“It is a truth universally acknowledged, that a single man in possession of a good fortune must be in want of a wife.”  From there, it was on to reevaluations of her work in the scholarly journals (five more novels, plus a fragment ).  But who would have guessed, even back in the late 19th century days when 'Janeitism' made its idolatrous, cult-like appearance among admirers,  that Austen would  spawn  a fan base and entertainment industry that includes a Jane Austen Society of North America, blogs, costume conferences, pilgrimages to Steventon and Bath, and a still continuing plethora of movies and made for TV series, chick-lit adaptations,  prequels, sequels, parodies,  updates, camp and serious—not to mention biographies straining still to discover undisclosed facts and re-argue relationships.


“Is it that, at a time when memoirs and murder mysteries, often with harsh, nasty content and convoluted plots or self-consciously styled streams of consciousness, readers cherished what is a salient feature of fine fiction:  a good plot?  Is it that in an age that has vulgarized sex or made it boring by way of over-exposure, an intelligent romance that ends well engages because it says more about affairs of the heart by saying less about zones of pornography? Is it that Jane Austen’s novels present admirable heroines who are not necessarily the most beautiful and certainly not well-off, but who educate themselves by eventually acknowledging their own flaws and seeing faults in others (characters who would confess or tell all should be suspect)? Is it that her protagonists appreciate complexities in a world they cannot affect (including in Mansfield Park awareness of the evils of slavery), but not yield to cynicism or despair, or that they identify and exemplify qualities that inform ethical and moral character, regardless of gender or class?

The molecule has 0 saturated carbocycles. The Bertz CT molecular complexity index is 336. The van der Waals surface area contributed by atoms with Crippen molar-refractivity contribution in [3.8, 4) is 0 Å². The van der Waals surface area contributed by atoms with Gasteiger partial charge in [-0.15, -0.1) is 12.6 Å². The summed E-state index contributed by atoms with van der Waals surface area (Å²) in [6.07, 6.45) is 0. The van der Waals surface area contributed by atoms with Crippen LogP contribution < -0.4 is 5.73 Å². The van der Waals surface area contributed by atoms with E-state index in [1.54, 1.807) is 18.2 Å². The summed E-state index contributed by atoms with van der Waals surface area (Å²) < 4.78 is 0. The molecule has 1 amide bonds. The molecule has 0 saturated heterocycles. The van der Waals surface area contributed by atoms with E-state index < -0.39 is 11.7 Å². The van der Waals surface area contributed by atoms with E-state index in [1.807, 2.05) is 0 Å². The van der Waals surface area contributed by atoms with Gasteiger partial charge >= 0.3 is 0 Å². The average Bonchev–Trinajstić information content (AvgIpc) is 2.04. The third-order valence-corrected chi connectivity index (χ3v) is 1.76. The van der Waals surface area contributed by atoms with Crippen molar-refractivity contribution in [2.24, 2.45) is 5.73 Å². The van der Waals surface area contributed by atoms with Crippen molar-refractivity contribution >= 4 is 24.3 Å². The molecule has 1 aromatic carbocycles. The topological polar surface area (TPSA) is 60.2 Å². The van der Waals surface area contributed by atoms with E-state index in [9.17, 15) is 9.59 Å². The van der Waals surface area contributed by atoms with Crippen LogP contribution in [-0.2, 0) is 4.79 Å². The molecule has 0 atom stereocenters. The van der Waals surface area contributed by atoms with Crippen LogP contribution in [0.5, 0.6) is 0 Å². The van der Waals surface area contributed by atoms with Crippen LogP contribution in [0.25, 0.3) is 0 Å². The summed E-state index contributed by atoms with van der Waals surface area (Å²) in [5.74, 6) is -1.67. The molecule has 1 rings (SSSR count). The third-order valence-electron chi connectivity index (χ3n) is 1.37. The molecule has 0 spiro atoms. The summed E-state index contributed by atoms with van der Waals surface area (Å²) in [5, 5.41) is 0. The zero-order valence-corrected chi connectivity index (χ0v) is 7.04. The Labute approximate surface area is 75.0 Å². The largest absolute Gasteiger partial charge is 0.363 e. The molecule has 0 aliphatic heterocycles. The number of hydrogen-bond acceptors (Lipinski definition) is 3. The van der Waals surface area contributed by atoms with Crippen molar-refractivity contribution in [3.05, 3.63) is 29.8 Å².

“Whatever the reasons for Austen mania—and please offer your own reasons and remedies—the downside is that unless the fun and games result in turning or returning to the novels themselves,  injury is done to this remarkable artist whose sharp eye and ear reflect her time while achieving a universality that makes her observations timeless."

*         *         *

FEEL FREE to add your comments in regard to Joan’s blog, or contact her directly at

Also, if any readers of this blog wish to submit one to me, you can do that by contacting me at